Today is Saint Patrick’s Day, but I don’t believe in Luck. I believe in blessed. Saint Patrick’s Day celebrations are all about “the luck” of the Irish. I’m not real sure where that idea got started, and I know that it’s all in fun, but luck isn’t real, and blessing is. Saint Patrick was born in Britain, but he was kidnapped by Irish pirates at 16 and enslaved for six years. They took him to Ireland where he was enslaved and held captive for six years. Patrick writes in the Confession that “the time he spent in captivity was critical to his spiritual development.” Often it is when we are our lowest time, that we finally look up and find the Lord. He explains that “the Lord had mercy on his youth and ignorance and afforded him the opportunity to be forgiven his sins and convert to Christianity.” While Saint Patrick was held in captivity, he was assigned to work as a shepherd, but while there, he also strengthened his relationship with God through prayer, eventually leading him to convert to Christianity.
After six years of captivity, Patrick heard a voice telling him in a dream that he would soon go home, and then that his ship was ready. There was no “luck” to it. God spoke to him in a dream, and he obeyed. He was blessed with his freedom. He immediately took action, and escaping from his master, he travelled to a port, two hundred miles away. Once there, Patrick found a ship and with difficulty persuaded the captain to take him. After three days of sailing, they landed, presumably in Britain. Odd that they didn’t seem to know. All the passengers and crew left the ship, walking for 28 days in a “wilderness” and almost starving to death. After Patrick prayed for sustenance, they encountered a herd of wild boar, and since this was shortly after Patrick had urged them to put their faith in God, his reputation as a man of God grew. By the time Patrick arrived back to his family, he was a young man of twenty years. Patrick continued to study Christianity.
After making his escape, Saint Patrick, who wasn’t a saint then, made his way back to Britain, but Ireland beckoned him, and he would eventually go back there. Patrick had a vision a few years after returning home, “I saw a man coming, as it were from Ireland. His name was Victoricus, and he carried many letters, and he gave me one of them. I read the heading: ‘The Voice of the Irish,’ As I began the letter, I imagined in that moment that I heard the voice of those very people who were near the wood of Foclut, which is beside the western sea, and they cried out, as with one voice: ‘We appeal to you, holy servant boy, to come and walk among us.'” A.B.E. Hood suggests that the Victoricus of Saint Patrick’s vision may be identified with Saint Victricius, bishop of Rouen in the late fourth century, who had visited Britain in an official capacity in 396. However, Ludwig Bieler disagrees. I guess we will ever really know.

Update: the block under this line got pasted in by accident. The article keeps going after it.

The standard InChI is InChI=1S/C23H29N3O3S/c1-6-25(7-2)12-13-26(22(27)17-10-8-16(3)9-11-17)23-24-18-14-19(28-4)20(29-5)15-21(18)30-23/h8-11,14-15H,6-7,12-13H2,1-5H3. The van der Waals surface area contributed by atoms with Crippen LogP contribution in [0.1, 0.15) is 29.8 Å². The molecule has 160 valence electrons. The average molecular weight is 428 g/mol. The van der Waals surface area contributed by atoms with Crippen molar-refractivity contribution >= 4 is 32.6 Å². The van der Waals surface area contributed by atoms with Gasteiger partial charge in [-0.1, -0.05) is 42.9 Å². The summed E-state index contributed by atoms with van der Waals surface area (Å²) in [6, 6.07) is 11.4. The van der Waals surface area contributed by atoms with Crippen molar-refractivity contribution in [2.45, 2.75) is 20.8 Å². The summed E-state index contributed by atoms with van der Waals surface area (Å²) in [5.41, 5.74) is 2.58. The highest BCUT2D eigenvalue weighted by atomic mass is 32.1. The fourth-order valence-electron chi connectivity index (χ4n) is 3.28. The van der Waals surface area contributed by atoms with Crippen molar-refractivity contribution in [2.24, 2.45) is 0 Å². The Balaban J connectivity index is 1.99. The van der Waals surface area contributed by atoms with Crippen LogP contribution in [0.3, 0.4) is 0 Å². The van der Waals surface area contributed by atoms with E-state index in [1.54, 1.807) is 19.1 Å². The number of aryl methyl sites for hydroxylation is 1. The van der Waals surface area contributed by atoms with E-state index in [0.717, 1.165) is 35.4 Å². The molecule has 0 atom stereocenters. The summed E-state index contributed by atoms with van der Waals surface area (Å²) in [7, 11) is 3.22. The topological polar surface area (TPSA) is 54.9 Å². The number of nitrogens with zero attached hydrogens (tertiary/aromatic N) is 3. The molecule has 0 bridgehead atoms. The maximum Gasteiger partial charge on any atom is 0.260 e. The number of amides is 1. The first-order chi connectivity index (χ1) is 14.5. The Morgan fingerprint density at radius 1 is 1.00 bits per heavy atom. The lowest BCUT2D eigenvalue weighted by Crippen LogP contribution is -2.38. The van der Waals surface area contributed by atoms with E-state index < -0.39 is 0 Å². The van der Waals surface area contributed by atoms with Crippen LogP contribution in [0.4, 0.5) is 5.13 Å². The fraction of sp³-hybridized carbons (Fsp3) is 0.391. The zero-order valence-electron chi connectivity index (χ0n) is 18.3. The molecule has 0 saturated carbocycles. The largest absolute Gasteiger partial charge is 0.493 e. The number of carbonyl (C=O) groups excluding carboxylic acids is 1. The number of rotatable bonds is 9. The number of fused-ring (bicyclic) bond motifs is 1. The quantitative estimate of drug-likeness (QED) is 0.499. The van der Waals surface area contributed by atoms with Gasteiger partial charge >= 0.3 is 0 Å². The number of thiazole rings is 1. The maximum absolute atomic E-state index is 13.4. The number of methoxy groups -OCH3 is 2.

Acting on his vision, Patrick returned to Ireland as a Christian missionary, and that is how he became a patron saint of Ireland. Saint Patrick actually never used a four-leaf clover, but rather he used a three-leaf clover as a way to help people to understand the Trinity (Triune God – Father, Son, and Holy Spirit).
The Gold Rush affected many states and many people. Everyone headed west to try their luck, hoping to strike it rich. While the big strikes seemed to be in California, the Black Hills, and Alaska, there were many other places where miners struck it rich…and just as many where the miners went bust. It takes a special group of people to persevere in the gold rush years, and many went home broke, or found another way to cash in on the god rush, such as stores where the miners could buy supplies, or saloons, where they could drown their sorrows.
Wyoming had it’s share of gold mines and gold strikes too. Atlantic City was located in west central Wyoming, it was one of three mining towns in the area. The others were South Pass City, and Hamilton City. These towns sprung up as a result of the gold discovery at Spring Gulch in 1867. Hamilton City is located about three miles east of Atlantic City, but it could prove very difficult to locate, because early on in the town’s history, the townspeople unofficially renamed it to Miners Delight after the area’s largest and most productive mine, which carried the same name and was located on Peabody Hill.
The Miners Delight mine was founded by Jonathan Pugh. After a while, the town was officially changed to Miners Delight, since no one called it Hamilton City anyway. At first the mine was a rich enough producing mine to warrant a 10-stamp mill to be erected to crush the rock. The first mention of the town in newspapers appeared in July 1868 with the Sweetwater Mines newspaper describing it as: “…some thirty buildings are up, and more in course of construction. Spring Gulch is turning out the bright ore in very comfortable quantities,” and continues “Ten companies are at work in Spring Gulch…and all appear content with the result of their labors.”